Porch Talk

a Southern Momma speaks


Home Gardens

The first garden I had after my marriage ended was at a place a mile off Rosedale Road in West Baton Rouge. George Richard, who later founded Balloon Fest, moved the Acadian cottage he’d grown up in in Donaldsonville and restored it from top to bottom.   I found it in the Rental ads in the ADVOCATE, and called the listed number immediately.  Marie Richard answered the phone, and mid-conversation, she said, “Didn’t you write CAJUN?”  I said I had.  “That book presented Cajun culture the way it should be.  I think that house will be perfect for you.”

And it was.

The spring after I moved in, I planted what I intended to be an English Cottage garden.  George obligingly built a picket fence around the garden to keep his horses out  I tended it until July, when keeping it clear of weeds became so difficult I knew I needed help.  I called Gracie Mae Kinchen, who had been with us for years, and later would be again, and asked if she knew anyone who gardened.  She said Emile Clark would be a good choice.

But when Emile came out the next day, it turned out that he had never planted a garden in his life.  Still, he was there, so I showed him the difference between a weed and a wanted plant, and he never looked back.

When I moved from Rosedale Road to Le Havre, where there was a lake. I got permission from the president of the association to plant roses outside the wall enclosing my patio, though the rules forbade it.  Emile planted a slow growing wisteria on the second floor balcony, and when I remarried and moved to Sweetbriar Street in Baton Rouge, the wisteria came with us.

Finally, Emile had the space to create a number of gardens.  He built a picket fence around the front yard, then made an English garden.  He also planted a row of holly bushes that grew high enough to block out the view of the house next door.  When the man of the house asked Emile why I wanted something that high, his reply was that Mrs. B. loved her neighbors but she didn’t want to know they were there.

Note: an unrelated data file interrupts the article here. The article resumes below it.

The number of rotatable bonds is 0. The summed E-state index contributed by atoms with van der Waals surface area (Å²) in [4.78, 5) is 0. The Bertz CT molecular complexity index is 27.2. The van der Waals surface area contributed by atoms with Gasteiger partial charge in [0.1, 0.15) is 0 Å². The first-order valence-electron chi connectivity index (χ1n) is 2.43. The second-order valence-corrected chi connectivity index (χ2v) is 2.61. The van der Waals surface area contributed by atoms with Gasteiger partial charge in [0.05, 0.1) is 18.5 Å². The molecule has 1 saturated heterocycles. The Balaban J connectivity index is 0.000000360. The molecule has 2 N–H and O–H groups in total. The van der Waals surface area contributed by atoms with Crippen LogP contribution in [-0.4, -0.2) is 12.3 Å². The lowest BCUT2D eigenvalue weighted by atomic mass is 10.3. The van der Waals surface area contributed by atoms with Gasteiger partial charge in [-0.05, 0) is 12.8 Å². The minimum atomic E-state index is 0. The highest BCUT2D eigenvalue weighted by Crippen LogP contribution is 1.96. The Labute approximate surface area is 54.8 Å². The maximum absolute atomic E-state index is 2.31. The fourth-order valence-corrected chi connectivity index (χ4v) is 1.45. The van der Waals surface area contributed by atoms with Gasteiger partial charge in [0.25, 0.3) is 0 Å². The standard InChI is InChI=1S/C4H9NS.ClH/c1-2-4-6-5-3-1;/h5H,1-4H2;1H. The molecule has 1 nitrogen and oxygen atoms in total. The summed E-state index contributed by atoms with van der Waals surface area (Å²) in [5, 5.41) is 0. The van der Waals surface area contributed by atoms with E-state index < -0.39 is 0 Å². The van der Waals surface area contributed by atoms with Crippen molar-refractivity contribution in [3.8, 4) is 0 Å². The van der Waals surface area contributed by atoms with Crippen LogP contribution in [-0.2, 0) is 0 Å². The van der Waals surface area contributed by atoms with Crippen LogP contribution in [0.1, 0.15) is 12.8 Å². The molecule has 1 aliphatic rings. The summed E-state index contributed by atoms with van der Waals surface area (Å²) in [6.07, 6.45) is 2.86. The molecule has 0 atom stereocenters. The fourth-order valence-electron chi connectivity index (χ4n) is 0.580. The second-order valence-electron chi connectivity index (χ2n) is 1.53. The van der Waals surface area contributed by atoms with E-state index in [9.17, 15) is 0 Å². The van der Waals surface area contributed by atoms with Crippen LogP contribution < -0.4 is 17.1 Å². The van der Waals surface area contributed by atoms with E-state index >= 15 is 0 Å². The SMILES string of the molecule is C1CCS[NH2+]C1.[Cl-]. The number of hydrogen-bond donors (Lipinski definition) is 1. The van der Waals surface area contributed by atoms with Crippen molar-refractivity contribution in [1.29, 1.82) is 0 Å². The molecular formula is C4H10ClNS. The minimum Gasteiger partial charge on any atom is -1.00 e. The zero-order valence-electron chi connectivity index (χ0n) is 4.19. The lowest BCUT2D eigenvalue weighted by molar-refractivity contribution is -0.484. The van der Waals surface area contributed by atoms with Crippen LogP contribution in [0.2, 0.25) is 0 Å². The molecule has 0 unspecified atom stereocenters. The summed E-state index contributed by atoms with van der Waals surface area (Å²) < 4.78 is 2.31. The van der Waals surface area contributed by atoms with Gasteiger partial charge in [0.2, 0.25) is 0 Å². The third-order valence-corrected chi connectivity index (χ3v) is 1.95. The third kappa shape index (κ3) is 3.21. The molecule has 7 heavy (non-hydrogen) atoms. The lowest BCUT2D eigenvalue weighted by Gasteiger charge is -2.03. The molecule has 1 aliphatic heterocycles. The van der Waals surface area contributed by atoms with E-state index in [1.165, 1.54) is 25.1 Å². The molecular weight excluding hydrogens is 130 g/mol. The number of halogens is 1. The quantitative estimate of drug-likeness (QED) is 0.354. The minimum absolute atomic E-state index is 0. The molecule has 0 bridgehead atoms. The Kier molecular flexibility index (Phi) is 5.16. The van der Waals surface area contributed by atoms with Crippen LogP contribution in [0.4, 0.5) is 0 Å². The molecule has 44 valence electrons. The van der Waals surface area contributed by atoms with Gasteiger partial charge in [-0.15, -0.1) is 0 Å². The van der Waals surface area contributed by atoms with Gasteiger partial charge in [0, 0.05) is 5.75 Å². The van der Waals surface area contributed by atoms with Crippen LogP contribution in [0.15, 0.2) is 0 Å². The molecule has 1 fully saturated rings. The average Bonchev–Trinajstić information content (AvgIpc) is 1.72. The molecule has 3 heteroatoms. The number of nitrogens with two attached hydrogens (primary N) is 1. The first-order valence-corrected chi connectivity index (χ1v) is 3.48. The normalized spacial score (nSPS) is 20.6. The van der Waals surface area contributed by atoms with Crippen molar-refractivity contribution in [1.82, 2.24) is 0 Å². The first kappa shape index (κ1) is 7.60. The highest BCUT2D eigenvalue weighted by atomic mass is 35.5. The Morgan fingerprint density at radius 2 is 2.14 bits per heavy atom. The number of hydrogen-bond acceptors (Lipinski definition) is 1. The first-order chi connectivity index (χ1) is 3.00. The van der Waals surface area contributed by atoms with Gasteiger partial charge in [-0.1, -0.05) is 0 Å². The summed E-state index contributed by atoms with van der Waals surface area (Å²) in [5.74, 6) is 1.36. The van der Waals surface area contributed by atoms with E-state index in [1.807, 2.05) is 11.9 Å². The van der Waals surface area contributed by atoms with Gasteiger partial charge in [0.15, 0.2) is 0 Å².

A rose garden had its own space off to the side of the courtyard.  Dick loved tulips and so every year Emile planted 600 bulbs.  Wisteria grew on the back fence that overlooked a large pasture, climbing roses filled other spots, and there was always space for zinnias and daisies.

A few years after Dick died, I moved to New Orleans because my daughter Aimee and her husband John Lawson were having my first grandchild.  Sebastian was born on January 21, 2000, and since my house, was only nine blocks from theirs, I saw him almost daily.  Emile drove down twice a week to prepare and care for gardens.  The first week I moved in, I told Emile I would buy some hanging baskets to put in front of windows, as we had at Sweetbriar.

Emil said, “People in our neighborhood who live in raised houses like this one don’t have hanging baskets.  They have window boxes.”